Onion Architecture

Onion Architecture

By Shabbir Akolawala

Problem with Traditional 3-layer architecture

Over the years, 3-tier architecture has been the norm in architecting the enterprise architecture. There’s nothing wrong with n-tier architecture, but over the year, with library explosion, it has been difficult to keep up with just logical layer separation, where we are trying to solve different problem.

Let first understand the problem in following, conventional 3-tier architecture. In traditional 3 tier architecture, Presentation (UI) talks to business layer and business layer talks to Data access layer

Direct call to Data access from the UI isn’t allowed in the 3-tier architecture; as layers are stack one over another.

So far so good, but embracement of new UI architecture like MVC (Model view controller) find it hard to fit in the single layer constrain like UI shouldn’t talk to data access layer

Very easy for developers over time to put more and more business logic in the UI layer

Counter-productive to build your application on top of a specific technology that is sure to change over time

Impede with traditional architecture

  • Logic is easily scattered all over, locating code becomes a major effort.
  • Developers over time struggle to determine where code should go… DAL? BLL? Utilities?
  • Business logic has many tentacles extending from it (directly and indirectly)
  • Library explosion: Makes it easy take a dependency without putting much thought into it, and now it’s littered all over the code base

Solution

In order to solve, the problem, better way would be to invert the dependencies. This would loosen coupling between layers/component

Here comes the Onion architecture. In it application core layer consist of core domain entities, like model, interfaces, services, business logic which are related to business problem, and free from infrastructure concerns.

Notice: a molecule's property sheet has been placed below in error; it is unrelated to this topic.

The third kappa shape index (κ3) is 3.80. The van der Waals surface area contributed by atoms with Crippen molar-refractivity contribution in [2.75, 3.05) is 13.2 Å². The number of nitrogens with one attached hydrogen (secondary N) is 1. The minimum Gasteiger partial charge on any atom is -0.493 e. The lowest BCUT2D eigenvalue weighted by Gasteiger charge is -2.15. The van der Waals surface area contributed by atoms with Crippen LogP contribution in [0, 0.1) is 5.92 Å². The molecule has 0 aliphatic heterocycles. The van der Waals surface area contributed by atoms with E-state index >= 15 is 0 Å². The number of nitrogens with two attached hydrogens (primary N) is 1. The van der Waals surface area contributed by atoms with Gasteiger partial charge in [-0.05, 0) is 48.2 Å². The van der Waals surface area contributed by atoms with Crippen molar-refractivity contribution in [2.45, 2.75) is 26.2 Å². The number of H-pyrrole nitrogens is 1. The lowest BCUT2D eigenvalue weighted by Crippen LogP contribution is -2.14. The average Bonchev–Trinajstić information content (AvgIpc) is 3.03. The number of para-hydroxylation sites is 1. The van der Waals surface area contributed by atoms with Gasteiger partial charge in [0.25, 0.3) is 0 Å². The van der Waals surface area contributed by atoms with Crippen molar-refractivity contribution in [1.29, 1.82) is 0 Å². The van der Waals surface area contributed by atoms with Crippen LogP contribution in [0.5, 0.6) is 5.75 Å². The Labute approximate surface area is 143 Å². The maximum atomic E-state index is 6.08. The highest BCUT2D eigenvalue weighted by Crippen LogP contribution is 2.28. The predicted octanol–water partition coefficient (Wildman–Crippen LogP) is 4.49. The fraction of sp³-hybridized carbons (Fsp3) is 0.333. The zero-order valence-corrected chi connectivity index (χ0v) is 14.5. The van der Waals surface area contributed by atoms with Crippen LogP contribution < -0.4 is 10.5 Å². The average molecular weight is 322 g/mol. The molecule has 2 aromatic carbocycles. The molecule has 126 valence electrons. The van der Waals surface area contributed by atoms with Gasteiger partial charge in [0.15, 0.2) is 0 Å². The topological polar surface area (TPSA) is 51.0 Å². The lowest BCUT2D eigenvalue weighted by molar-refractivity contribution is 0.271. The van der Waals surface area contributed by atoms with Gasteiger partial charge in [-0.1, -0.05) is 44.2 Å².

Onion architecture consists of three principles

  1. Core
  2. Infrastructure
  3. Dependency resolution

Most of the infrastructure concerns are outside your application boundary and are related to infrastructure. Persistence data concern (RDMS, NoSQL), Notification concerns (Email, SMS), transport security concerns (http, SSL), Authentication (windows authentication, form). These concerns shouldn’t dictate the business rules and shouldn’t creep into all the layers. Hence, all infrastructure components are represents via abstract interface in Application Core.

Concrete implementation of the interfaces would be injected into business and domain services at the Runtime via dependency injection at runtime.

Onion architecture uses to draw application/system using concentric circles, can only take dependency on something provided in an inner layer.

It has following triads

  • Direction of dependency is toward the centre
  • Externalize all technology related code
  • Push complexity as far outward as possible
  • Take ownership of your interfaces

RSC implementation

Onion architecture has been taken as architectural spike and has been implemented in ICT projects

  1. Approved Training Course
  2. Events

General benefits observe after following the architecture guideline

  • Solutions become clean with distinct line between the responsibilities
  • It easier to implement cross cutting concerns like tracing and caching without polluting the core methods
  • Business logic become guileless, straight forward and focus on domain problem rather than infrastructure concerns
  • It tranquil automate unit testing due to loose coupling of components
  • It easier to extend component without breaking the dependency

References

http://www.develop.com/onionarchitecture

http://channel9.msdn.com/Events/aspConf/aspConf/ASP-NET-MVC-Solution-Best-Practices

http://blog.pluralsight.com/video-peeling-the-onion-architecture-of-an-n-tier-application

http://jeffreypalermo.com/blog/the-onion-architecture-part-1/

http://blog.ploeh.dk/2013/12/03/layers-onions-ports-adapters-its-all-the-same/

http://www.slideshare.net/matthidinger/onion-architecture

https://www.cuttingedge.it/blogs/steven/pivot/entry.php?id=91

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